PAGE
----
Present-day resurrection

On Easter and every day, the same Christ-spirit that enabled Jesus to overcome death is here to heal and raise us up.

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Christians around the world will soon be celebrating Easter, which commemorates Christ Jesus’ resurrection from the dead. His resurrection changed human history. As a Christian Scientist, I feel deep gratitude and reverence for the spiritual strength, moral courage, forbearance, fidelity, and selfless love Jesus expressed. It offers such a compelling example to us all.

Jesus knew long before he was arrested what awaited him. He foretold more than once that he would be sentenced to death and then raised on “the third day” (see Matthew 16:21 and 20:19). Jesus must have prayed deeply throughout his ministry to prepare his thought for what lay ahead. His utter humility was on full display on the eve of the crucifixion, when he prayed to God, “O my Father, if this cup may not pass away from me, except I drink it, thy will be done” (Matthew 26:42).

The writings of Mary Baker Eddy, a follower of Jesus and the discoverer of Christian Science, speak to Jesus’ state of thought as he administered the sacrament at the last supper with his disciples. Mrs. Eddy wrote, “With the great glory of an everlasting victory overshadowing him, he gave thanks...” (“Science and Health with Key to the Scriptures,” p. 33).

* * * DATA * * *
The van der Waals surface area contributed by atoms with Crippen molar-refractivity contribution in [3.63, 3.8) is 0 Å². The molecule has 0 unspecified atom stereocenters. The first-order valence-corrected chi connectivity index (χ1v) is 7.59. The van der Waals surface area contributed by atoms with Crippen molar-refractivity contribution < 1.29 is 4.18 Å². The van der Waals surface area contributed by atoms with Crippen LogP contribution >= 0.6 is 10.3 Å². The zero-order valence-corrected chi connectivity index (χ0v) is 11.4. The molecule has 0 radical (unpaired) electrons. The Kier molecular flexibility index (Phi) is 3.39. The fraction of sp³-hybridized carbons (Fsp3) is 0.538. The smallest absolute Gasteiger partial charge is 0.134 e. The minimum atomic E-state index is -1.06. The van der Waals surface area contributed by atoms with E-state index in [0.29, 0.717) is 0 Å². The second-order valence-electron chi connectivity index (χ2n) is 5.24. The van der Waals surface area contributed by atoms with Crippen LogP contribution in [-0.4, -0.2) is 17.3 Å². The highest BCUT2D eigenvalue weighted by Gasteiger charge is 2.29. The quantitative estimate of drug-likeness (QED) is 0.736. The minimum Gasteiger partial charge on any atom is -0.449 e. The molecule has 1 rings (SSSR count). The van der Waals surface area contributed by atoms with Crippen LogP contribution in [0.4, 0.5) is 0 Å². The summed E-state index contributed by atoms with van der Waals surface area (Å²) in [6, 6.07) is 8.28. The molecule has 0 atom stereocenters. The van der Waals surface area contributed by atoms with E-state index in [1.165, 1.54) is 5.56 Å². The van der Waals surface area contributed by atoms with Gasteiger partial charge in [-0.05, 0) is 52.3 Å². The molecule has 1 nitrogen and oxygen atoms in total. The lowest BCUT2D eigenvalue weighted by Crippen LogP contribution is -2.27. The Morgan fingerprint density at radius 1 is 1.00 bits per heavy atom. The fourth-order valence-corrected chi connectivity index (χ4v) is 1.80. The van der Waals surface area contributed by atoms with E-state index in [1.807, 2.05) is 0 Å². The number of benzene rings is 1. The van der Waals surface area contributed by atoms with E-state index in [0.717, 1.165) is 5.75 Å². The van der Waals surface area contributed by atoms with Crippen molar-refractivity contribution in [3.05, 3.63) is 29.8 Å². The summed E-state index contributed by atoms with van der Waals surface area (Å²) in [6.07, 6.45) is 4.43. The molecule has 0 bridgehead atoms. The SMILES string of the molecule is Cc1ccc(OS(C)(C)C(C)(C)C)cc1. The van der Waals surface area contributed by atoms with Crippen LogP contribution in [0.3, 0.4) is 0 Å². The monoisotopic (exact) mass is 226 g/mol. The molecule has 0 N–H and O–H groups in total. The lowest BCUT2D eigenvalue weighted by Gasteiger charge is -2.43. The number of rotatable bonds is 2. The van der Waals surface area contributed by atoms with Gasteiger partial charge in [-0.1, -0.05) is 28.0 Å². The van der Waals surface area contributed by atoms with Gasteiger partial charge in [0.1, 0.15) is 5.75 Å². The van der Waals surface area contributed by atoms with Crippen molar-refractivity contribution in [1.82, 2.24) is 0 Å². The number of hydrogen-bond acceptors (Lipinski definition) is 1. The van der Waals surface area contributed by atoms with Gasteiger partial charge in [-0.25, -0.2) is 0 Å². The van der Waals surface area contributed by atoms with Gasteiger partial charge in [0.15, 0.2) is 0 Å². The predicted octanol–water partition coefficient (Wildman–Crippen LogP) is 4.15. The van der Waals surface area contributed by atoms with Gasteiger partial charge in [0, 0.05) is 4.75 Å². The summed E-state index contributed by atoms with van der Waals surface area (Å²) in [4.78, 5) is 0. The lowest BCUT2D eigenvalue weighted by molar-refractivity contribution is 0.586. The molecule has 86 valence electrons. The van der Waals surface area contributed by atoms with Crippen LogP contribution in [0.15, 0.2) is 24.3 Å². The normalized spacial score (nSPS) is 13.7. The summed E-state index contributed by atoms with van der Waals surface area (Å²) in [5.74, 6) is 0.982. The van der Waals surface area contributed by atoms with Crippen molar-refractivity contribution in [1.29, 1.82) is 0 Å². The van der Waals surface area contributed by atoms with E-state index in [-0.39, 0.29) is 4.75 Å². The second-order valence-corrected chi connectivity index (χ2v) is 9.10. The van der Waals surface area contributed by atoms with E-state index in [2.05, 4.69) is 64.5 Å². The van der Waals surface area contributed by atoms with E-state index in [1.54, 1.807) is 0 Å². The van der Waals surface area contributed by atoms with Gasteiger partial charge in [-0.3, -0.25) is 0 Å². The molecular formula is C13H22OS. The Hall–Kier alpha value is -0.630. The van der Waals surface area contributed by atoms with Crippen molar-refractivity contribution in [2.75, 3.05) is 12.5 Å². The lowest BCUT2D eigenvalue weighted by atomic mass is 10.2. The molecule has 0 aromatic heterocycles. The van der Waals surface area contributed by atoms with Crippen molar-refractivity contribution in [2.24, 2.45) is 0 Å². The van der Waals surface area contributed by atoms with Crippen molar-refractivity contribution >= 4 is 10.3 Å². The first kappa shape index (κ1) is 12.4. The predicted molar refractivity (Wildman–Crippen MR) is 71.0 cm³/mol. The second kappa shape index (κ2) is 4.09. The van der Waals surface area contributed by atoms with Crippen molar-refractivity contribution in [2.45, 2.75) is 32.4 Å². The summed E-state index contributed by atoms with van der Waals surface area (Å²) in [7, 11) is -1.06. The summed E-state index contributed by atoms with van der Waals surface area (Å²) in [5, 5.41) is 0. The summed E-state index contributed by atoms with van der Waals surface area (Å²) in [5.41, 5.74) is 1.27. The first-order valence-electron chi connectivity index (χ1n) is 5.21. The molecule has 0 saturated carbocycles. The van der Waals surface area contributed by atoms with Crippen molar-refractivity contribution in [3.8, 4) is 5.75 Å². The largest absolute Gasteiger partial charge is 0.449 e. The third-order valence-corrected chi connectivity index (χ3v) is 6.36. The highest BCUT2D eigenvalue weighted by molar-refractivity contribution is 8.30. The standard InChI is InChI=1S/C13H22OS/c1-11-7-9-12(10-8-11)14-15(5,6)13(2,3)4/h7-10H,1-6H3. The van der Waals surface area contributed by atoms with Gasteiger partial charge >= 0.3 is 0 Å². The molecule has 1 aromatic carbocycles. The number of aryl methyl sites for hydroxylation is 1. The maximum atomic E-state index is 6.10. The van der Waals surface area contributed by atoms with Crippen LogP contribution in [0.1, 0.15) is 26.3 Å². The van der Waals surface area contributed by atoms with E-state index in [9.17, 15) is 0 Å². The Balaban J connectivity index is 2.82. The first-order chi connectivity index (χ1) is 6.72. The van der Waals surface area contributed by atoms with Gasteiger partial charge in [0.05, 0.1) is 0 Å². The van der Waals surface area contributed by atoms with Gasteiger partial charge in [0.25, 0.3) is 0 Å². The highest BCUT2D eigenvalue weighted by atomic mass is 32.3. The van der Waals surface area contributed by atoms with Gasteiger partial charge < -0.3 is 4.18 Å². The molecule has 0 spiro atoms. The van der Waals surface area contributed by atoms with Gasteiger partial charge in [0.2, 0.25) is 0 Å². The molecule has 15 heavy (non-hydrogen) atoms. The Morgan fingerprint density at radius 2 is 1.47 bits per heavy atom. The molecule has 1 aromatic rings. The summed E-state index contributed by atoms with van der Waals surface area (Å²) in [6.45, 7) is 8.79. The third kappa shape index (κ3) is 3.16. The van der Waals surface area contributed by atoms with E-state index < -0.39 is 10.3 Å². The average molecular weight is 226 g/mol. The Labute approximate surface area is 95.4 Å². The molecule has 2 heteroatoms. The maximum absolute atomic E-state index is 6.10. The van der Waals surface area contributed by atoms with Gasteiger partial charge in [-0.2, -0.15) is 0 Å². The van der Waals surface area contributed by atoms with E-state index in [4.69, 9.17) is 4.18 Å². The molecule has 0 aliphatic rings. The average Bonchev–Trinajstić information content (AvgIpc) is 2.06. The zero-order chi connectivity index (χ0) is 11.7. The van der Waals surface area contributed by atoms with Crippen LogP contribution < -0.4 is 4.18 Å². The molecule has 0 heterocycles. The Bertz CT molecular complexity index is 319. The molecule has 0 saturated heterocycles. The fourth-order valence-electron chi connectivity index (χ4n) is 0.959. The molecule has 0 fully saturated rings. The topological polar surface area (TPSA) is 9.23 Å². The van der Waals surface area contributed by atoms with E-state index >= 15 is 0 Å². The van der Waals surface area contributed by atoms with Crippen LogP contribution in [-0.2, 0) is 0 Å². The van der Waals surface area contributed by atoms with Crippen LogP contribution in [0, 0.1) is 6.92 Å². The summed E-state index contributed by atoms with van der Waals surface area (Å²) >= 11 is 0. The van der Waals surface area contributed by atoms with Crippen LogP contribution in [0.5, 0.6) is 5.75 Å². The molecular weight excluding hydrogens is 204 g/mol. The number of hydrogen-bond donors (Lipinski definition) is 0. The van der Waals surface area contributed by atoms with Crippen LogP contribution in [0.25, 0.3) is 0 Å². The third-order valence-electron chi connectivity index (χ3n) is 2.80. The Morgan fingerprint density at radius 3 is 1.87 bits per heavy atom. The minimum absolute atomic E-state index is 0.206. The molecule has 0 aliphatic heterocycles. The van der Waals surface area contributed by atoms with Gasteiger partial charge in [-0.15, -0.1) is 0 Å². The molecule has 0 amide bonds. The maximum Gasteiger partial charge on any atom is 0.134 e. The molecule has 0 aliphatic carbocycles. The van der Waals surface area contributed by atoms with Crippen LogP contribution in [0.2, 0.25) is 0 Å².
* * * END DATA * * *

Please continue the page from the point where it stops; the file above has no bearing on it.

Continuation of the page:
I love the idea that what overshadowed Jesus in this moment was not a sense of suffering, death, or failure, but the anticipation of “the great glory of an everlasting victory” over injustice, dishonor, sin, sickness, and death! The resurrection both illustrated and symbolized the destruction of evil. Jesus proved his oneness with divine Love, with God. His giving thanks to God at the last supper was an essential step toward victory.

Jesus’ sacred career serves as an example, not a substitute, for us all in finding salvation from evil. We have the ongoing opportunity to prove his words, “The kingdom of God is at hand” (Mark 1:15). We can do this because, although Jesus is not here personally, the same Christ-spirit that governed Jesus, the same sense of God’s power and presence that enabled him to rise above evil, is here today. The Christ, Truth, that lifted Jesus in the resurrection saves and heals us now.

The initial evidence that Jesus had risen from the dead was the immense stone rolled from the mouth of the sepulcher where Jesus’ body had been placed (see Mark 16:4). Mrs. Eddy referred to this stone symbolically during an address at an Easter service. She said, “What is it that seems a stone between us and the resurrection morning?” Then she answered: “It is the belief of mind in matter. We can only come into the spiritual resurrection by quitting the old consciousness of Soul in sense” (“Miscellaneous Writings 1883-1896,” p. 179).

Jesus’ resurrection proved that life is not dependent on matter. Each of us can prove this to whatever degree we have grasped this truth. Spiritual understanding lifts us into infinite possibilities of life based in divine Soul, Spirit, God, universal good. This lifting of thought is present-day resurrection.